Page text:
Kalama Chemical, Inc. (Kalama, Wash.) produces fine and specialty chemicals for chemical intermediates, corrosion inhibitors, food preservatives and flavors. Its flavor and fragrance products are especially heat sensitive, so distillation separations must be carried out at high vacuum.
In 1989, Kalama began manufacturing a new floral fragrance – amyl cinnamic aldehyde. During a typical batch distillation, some components in the stillpot have boiling points very close to the end product’s boiling point, so long purification cycles at high reflux ratios are required for adequate separation.
The lower boiling point achieved by operating the distillation unit at reduced pressures is critical to prevent thermal breakdown. When the firm constructed the distillation facility for this newly developed, specialty chemical, it needed to produce a vacuum of at least 10 Torr, to keep the product from overheating.
The existing liquid-ring vacuum pump in use on Kalama’s distillation system was able to produce a vacuum of only 100 Torr. For amyl cinnamic aldehyde, this would have resulted in a stilpot temperature well above the product’s decomposition temperature.
To achieve the 10 Torr or less vacuum required, Kalama selected a Rotajector vacuum system from Croll Reynolds Co. It consists of two steam ejectors operated in series, followed by a surface condenser (to condense steam from the ejectors) and a liquid-ring vacuum pump (to discharge non-condensable vapors to atmosphere). The hybrid vacuum systems it selected easily produces a vacuum to 2 Torr, using two steam ejectors, a condenser and a liquid-ring vacuum pump.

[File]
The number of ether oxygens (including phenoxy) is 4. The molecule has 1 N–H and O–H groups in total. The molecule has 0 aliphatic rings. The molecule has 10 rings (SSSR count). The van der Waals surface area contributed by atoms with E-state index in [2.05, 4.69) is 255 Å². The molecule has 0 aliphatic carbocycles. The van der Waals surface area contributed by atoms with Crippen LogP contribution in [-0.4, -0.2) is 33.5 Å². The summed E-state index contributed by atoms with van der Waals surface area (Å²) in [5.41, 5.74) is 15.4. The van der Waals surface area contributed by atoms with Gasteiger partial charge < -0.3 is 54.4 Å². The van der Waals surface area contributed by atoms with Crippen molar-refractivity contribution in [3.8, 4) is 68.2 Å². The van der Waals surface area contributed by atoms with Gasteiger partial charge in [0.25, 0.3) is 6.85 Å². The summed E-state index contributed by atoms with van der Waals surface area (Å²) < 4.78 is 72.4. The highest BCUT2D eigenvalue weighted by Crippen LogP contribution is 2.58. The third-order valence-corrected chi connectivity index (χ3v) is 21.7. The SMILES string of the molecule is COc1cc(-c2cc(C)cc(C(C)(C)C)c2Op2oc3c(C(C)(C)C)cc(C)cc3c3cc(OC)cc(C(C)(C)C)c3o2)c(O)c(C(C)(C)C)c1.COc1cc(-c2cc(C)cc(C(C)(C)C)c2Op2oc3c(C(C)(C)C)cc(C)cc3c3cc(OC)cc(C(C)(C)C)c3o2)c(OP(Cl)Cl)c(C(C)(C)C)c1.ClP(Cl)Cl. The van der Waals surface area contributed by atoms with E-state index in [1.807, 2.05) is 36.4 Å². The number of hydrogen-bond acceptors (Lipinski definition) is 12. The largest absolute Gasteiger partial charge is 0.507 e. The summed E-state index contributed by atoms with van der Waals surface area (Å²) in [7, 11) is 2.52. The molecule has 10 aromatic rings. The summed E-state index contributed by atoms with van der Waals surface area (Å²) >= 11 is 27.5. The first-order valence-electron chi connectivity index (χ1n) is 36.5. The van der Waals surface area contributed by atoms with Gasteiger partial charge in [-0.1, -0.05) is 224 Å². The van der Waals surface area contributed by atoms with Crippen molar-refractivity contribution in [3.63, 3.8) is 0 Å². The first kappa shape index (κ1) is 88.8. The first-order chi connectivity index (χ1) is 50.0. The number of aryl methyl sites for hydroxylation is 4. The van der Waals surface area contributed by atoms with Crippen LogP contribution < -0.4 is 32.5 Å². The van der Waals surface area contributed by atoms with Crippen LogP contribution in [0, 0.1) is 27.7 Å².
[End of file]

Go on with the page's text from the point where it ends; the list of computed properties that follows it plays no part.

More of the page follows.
While the ejector stages produce the high vacuum required, the liquid-ring vacuum pump reduces overall steam consumption. The condensate is used to provide the liquid seal needed for the vacuum pump, thereby greatly reducing the amount of water leaving the system.
The hybrid vacuum system requires only 300 lb/h of 100 lb/ per sqare inch steam, plus the electricity needed to operate the 10hp vacuum pump. During startup, the system evacuates the 400 ft cubed distillation system down to 2 Torr in less than 30 minutes. Using condenser inlet water at 80 degrees F, the 2 Torr vacuum can be maintained, while evacuating the equivalent of 5 lb/h of non-condensible air.
The entire system was pre-assembled by Croll Reynolds, and it arrived at Kalama as a completely piped, skid-mounted unit. The system’s only moving part – the impeller of the liquid ring vacuum pump-makes no metal-to-metal contact with the casing.
Adjust As Needed
These hybrid vacuum systems can use either one-or-two stage vacuum pumps, one or more ejector stages, and optional condensers. To produce vacuum down to 30 Torr, one-or-two stage liquid ring pumps are usually the most economical systems. For greater vacuums, one or more stages of steam ejectors are typically added upstream of the pump.
When steam ejectors are used, a surface condenser placed immediately upstream of the pump minimizes the required pump size, by cutting the condensible vapor load. In the five years since Kalama installed the Rotajector system in it’s amyl cinnamic aldehyde line, the firm has installed two additional Rotajector systems for other flavor and fragrance products.
Edited By: Suzanne Shelley